Mosques, spice stalls and a mad Englishman

The next morning we found our German, and took him to the park for a chat.

We went back for another peek at the square in the day-time, and it was very peaceful and quiet (despite an overweight 8yr old dressed entirely in pink bouncing a football off the sides of the mosque, causing mindshattering echoes…)

We watched a fight ensue between a street-junkie and a shopkeeper, and bought ourselves five flavours of icecream.  

We found another, smaller mosque, even more stunning in gold tiling and stood in the corner and stared at the ceiling for a while.  An odd gate-keeper turned up, possibly slightly deranged but very friendly, and, using a scrubby note in English he kept in his pocket, asked for stamps or postcards from Britain.  He was really nice and I would have given him large numbers of them, but I sadly had none.  

We wandered the bazaars and the spice-stalls, feeling like we had properly reached exotic climes.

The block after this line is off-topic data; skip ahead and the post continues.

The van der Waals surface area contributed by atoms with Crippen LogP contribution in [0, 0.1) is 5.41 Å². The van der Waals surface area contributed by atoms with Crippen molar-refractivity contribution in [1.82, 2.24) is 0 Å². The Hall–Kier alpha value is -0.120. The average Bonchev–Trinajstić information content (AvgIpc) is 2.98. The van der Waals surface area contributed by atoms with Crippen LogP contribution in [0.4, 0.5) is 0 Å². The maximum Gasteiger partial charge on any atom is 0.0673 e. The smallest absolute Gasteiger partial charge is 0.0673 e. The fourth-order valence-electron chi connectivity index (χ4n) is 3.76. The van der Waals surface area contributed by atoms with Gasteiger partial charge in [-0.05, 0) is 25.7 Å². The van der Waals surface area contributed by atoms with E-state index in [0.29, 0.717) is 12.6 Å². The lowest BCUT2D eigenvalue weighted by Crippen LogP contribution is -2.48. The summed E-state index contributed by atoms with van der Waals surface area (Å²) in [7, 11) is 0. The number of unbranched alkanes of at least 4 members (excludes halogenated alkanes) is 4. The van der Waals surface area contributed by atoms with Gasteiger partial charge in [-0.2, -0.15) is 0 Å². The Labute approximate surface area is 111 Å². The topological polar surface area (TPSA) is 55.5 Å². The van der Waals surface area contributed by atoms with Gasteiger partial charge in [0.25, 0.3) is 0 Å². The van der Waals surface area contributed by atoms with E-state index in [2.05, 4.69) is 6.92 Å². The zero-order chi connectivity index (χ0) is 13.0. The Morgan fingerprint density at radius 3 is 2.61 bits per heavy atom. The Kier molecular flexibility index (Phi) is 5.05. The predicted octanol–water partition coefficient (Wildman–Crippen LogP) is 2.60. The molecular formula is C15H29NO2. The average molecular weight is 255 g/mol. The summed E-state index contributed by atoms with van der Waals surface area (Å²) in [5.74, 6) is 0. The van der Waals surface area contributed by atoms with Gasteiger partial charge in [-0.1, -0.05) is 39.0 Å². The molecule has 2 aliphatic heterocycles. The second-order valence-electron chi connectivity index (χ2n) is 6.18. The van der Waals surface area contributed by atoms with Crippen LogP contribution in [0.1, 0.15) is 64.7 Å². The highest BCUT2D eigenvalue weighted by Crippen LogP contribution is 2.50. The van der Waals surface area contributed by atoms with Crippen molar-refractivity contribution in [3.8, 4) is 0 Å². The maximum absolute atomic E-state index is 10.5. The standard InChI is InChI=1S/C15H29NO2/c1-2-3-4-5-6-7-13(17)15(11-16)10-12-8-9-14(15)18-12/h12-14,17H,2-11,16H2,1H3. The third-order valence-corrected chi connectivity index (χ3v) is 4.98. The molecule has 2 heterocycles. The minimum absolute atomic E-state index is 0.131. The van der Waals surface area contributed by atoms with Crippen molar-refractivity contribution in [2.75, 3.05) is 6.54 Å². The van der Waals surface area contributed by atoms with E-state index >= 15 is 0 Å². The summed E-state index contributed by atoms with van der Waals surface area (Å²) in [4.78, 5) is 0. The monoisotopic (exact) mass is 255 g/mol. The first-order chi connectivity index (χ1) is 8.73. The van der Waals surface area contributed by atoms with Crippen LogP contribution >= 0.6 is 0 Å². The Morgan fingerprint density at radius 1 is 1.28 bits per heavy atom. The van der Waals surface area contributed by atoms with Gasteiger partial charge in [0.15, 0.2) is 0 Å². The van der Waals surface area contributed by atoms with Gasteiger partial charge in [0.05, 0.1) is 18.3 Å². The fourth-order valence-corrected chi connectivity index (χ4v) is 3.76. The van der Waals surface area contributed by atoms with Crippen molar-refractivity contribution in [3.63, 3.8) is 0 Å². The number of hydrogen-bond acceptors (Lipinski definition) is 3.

Later that night we visited the humungous bridge over the river.  Well, not actually.  There is no river.  All the water has vanished.  As in none.  There were little row-boats in the middle of the cracked river-bed, looking a bit forlorn, and gaggles of teenagers crossed the riverbed, giggling. 

We sat around in the courtyard with some of the backpacking hotel-dwellers and our German, and a little dreadlocked cyclist guy turned up with a giant watermelon.

We met an English bloke outside the front- he was packing some very meagre possessions into the pannier of a Yamaha 135- a tiny bike he had picked up in Nepal.  We chatted for a bit. 

It turned out he was riding back from Nepal to England, and had recently broken his leg in Lucknow, but didn’t seem fussed about it.  He was very much in the spirit of silliness, and thoroughly cheered me up with his nonfussiness.  I would have liked to take him with us.  

No comments:

Post a Comment

Say hello. It makes us happy. Ta, Nicky. x

Note: Only a member of this blog may post a comment.